• Community or storage vendors provide other CSI drivers that support these volumes. Follow the installation instructions provided by the CSI driver provider.

CSI drivers might not have implemented the inline volume functionality, including Ephemeral capacity. For details, see the CSI driver documentation.

Important

Shared Resource CSI Driver is a Technology Preview feature only. Technology Preview features are not supported with Red Hat production service level agreements (SLAs) and might not be functionally complete. Red Hat does not recommend using them in production. These features provide early access to upcoming product features, enabling customers to test functionality and provide feedback during the development process.

For more information about the support scope of Red Hat Technology Preview features, see https://access.redhat.com/support/offerings/techpreview/.

5.2.2. Embedding a CSI inline ephemeral volume in the pod specification

You can embed a CSI inline ephemeral volume in the Pod specification in OpenShift Container Platform. At runtime, nested inline volumes follow the ephemeral lifecycle of their associated pods so that the CSI driver handles all phases of volume operations as pods are created and destroyed.

Procedure

  1. Create the Pod object definition and save it to a file.
  2. Embed the CSI inline ephemeral volume in the file.

    my-csi-app.yaml

    kind: Pod
    apiVersion: v1
    metadata:
      name: my-csi-app
    spec:
      containers:
        - name: my-frontend
          image: busybox
          volumeMounts:
          - mountPath: "/data"
            name: my-csi-inline-vol
          command: [ "sleep", "1000000" ]
      volumes: 1
        - name: my-csi-inline-vol
          csi:
            driver: inline.storage.kubernetes.io
            volumeAttributes:
              foo: bar

    1
    The name of the volume that is used by pods.
  3. Create the object definition file that you saved in the previous step.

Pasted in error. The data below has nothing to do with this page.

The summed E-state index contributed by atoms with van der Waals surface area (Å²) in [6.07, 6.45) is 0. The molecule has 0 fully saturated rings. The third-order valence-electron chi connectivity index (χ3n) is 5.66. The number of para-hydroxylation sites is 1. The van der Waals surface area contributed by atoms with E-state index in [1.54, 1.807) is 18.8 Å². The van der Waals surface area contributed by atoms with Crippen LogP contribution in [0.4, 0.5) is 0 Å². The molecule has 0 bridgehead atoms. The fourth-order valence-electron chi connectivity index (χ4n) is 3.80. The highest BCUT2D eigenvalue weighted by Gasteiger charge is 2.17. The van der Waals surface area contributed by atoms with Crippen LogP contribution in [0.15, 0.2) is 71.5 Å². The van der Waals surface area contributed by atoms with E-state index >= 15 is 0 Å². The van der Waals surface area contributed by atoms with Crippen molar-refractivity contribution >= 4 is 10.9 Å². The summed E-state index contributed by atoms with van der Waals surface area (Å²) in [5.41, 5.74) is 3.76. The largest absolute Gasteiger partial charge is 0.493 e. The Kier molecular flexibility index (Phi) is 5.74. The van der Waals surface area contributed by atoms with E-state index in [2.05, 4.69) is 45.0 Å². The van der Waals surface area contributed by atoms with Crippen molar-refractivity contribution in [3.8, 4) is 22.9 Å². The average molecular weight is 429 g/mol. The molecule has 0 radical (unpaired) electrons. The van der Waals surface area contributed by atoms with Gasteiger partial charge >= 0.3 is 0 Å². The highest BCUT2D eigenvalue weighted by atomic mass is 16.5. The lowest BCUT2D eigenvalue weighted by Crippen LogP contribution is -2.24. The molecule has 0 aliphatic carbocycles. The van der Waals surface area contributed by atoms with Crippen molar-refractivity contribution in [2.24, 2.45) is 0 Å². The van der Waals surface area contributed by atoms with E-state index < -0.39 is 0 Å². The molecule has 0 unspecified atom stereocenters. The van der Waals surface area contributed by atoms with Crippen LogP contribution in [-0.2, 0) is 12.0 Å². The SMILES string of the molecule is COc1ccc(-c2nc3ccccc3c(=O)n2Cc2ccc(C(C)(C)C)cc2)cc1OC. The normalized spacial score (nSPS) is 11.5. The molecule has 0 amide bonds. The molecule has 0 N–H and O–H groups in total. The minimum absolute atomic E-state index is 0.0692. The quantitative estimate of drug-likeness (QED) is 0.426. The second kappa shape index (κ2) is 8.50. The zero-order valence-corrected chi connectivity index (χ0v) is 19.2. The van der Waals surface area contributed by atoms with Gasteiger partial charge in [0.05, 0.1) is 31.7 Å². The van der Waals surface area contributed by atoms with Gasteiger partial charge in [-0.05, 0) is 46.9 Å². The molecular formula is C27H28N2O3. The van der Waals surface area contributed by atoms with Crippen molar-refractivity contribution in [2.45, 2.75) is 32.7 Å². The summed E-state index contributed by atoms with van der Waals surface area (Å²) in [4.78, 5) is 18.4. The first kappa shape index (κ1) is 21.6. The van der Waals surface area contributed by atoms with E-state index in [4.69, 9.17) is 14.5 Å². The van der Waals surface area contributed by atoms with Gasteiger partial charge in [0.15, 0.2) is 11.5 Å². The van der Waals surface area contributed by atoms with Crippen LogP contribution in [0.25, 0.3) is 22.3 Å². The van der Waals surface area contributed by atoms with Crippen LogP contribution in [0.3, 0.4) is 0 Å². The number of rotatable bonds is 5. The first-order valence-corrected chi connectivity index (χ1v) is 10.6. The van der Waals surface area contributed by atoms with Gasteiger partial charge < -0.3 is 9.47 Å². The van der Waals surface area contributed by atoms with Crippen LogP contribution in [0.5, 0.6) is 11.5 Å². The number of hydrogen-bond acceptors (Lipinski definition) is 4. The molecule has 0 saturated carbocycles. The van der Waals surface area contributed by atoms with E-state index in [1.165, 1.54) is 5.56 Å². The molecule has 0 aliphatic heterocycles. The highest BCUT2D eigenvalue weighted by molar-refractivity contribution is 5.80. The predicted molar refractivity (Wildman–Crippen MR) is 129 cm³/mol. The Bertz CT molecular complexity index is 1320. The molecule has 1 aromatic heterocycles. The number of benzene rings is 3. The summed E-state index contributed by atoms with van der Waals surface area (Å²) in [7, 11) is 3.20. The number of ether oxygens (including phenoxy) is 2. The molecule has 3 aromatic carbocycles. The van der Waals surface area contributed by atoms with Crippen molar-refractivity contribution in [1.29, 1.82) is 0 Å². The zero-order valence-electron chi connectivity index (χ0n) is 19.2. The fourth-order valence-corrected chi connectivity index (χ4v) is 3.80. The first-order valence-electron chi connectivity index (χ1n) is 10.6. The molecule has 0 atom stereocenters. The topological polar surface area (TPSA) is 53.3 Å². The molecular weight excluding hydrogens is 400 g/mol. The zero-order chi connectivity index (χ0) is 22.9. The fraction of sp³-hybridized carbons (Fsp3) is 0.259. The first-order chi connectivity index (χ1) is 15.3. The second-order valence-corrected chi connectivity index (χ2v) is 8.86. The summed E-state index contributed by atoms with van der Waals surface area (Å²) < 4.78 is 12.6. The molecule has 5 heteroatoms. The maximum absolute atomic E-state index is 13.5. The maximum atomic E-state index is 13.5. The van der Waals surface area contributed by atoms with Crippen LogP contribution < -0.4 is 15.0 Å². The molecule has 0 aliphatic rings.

$ oc create -f my-csi-app.yaml

5.3. Shared Resource CSI Driver Operator

As a cluster administrator, you can use the Shared Resource CSI Driver in OpenShift Container Platform to provision inline ephemeral volumes that contain the contents of Secret or ConfigMap objects. This way, pods and other Kubernetes types that expose volume mounts, and OpenShift Container Platform Builds can securely use the contents of those objects across potentially any namespace in the cluster. To accomplish this, there are currently two types of shared resources: a SharedSecret custom resource for Secret objects, and a SharedConfigMap custom resource for ConfigMap objects.

Important

The Shared Resource CSI Driver is a Technology Preview feature only. Technology Preview features are not supported with Red Hat production service level agreements (SLAs) and might not be functionally complete. Red Hat does not recommend using them in production. These features provide early access to upcoming product features, enabling customers to test functionality and provide feedback during the development process.

For more information about the support scope of Red Hat Technology Preview features, see https://access.redhat.com/support/offerings/techpreview/.

Note

To enable the Shared Resource CSI Driver, you must enable features using feature gates

5.3.1. About CSI

Storage vendors have traditionally provided storage drivers as part of Kubernetes. With the implementation of the Container Storage Interface (CSI), third-party providers can instead deliver storage plug-ins using a standard interface without ever having to change the core Kubernetes code.

CSI Operators give OpenShift Container Platform users storage options, such as volume snapshots, that are not possible with in-tree volume plug-ins.

5.3.2. Sharing secrets across namespaces

To share a secret across namespaces in a cluster, you create a SharedSecret custom resource (CR) instance for the Secret object that you want to share.

Prerequisites

You must have permission to perform the following actions: